Hero Support

IR author photo


By Laura K. Deal

I once knew a man who introduced himself with the identifier “Hero Support.” He threw parties for writers, read their books, and generally championed his author friends every chance he got. I thought of him again last weekend, when I helped celebrate the release of Lisa Brown Robert’s book, How (not) to Fall in Love. How Not to Fall in Love coverShe told the most wondrous fairy tale, and reminded us that we should never give up on our dreams, because they do come true. She also called me out for making her nervous by telling her that I was looking forward to her signing even more than the Neil Gaiman signing in Fort Collins the day before hers. It’s true, I had a fun time standing in line to support Neil Gaiman’s work and the independent bookstore, Old Firehouse Books, which hosted the event. I made new friends, and got half a minute of Neil Gaiman’s attention. It was a half-minute worth waiting for, to take a look at how a true hero does a marathon signing–in Neil’s case, with graciousness and humor for each and every one of us for eleven hours straight.

Of course I enjoyed Lisa’s more. She and I started walking together  on this journey years ago, both of us learning, being hero support to our friends who had books born into the world. Now it’s Lisa’s turn to be the hero, and it was fabulous to see so many of her friends turn out for her launch party. And I had the chance last week to celebrate Christine-Liu Perkins’ book At Home in Her Tomb. AtHomeInHerTomb smIn conjunction with Chinese New Year, she gave a talk at the library and offered a craft for us to try. After watching the long process of this book from inspiration to publication, it was immensely satisfying to be able to see it reaching out to even more readers.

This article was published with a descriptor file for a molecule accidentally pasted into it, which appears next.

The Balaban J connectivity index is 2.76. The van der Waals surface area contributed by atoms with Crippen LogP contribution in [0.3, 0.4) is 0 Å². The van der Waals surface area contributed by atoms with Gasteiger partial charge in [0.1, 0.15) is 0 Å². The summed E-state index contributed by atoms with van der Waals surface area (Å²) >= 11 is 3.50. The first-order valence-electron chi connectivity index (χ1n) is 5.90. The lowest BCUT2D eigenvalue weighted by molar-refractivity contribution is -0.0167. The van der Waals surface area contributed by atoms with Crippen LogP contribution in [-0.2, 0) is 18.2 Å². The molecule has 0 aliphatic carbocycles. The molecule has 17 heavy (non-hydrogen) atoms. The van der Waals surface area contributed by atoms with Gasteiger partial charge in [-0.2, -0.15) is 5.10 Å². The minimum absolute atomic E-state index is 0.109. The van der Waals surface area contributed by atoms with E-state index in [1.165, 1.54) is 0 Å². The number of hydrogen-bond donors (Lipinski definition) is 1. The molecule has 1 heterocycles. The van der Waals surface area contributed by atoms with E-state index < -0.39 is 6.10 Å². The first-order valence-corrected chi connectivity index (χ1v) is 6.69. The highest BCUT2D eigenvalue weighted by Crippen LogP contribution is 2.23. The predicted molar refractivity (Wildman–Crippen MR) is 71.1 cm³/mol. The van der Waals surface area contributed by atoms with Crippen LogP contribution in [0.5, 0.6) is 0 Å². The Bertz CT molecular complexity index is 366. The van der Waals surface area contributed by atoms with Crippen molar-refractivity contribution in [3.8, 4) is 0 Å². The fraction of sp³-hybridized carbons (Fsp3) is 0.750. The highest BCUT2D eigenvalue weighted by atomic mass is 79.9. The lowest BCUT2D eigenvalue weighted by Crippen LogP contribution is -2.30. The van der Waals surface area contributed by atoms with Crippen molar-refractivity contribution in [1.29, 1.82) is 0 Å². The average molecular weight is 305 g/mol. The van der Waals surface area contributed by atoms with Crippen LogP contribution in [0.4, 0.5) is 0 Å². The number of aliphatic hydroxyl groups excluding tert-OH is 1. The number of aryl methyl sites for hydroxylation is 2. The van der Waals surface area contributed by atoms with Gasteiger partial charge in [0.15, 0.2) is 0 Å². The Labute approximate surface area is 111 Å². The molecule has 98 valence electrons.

This is what I love most about the writers I know–they truly celebrate each others’ successes, because we all share a conviction best summed up recently by Denise Vega when I commented that some days it’s tempting to walk away: “Indeed. But the call is always stronger than that temptation to walk – we have things to say. Important things.” We celebrate all the books and the courageous writers who draw from their own hearts and souls to create them. They…we…have important things to say.

Scholar's Plot coverThe term “Hero Support” comes, of course, from fiction, particularly heroic fantasy. These are the sidekicks who help the heroes shine, like Fisk, in Hilari Bell’s Knight and Rogue series. Okay, maybe Fisk wouldn’t have thought of himself that way at first, but clearly Michael assumes the role of hero. That makes Fisk hero support. What I love about their relationship, though, is that they both grow beyond such labels, and take turns with them. The ways they interact can teach the reader a lot about when to be the hero, and when to be the support. It’s a lesson that serves us all, as our roles shift within friendships, or family, or the larger community. Today may not be my day to be the hero, but, like Fisk, my time will come around again. And when it does, I know all the heroes in my life will be there supporting me.



  1. Great blog, Laura. It goes to show that behind every great writer, there’s a hero…or several!

  2. Without all the support, I think most “heroes” wouldn’t even make it out of bed. I certainly couldn’t get anywhere without the wildfolk.

  3. Beautiful blog, Laura. You’re definitely a hero to me! Thank you for your kind words about my book signing.

  4. Laura, you have been and always will be one of my greatest heroes. Thank you for this lovely gift and reminder to look around and see the heroes in our lives.

    • Thanks, Denise and Lisa! It’s definitely mutual. 🙂

  5. Thanks, Pam and Sean. I do count myself very fortunate to have such great friends in the writing life!

  6. Lovely concept–hero support. A gift to give each other. Thanks, Laura!


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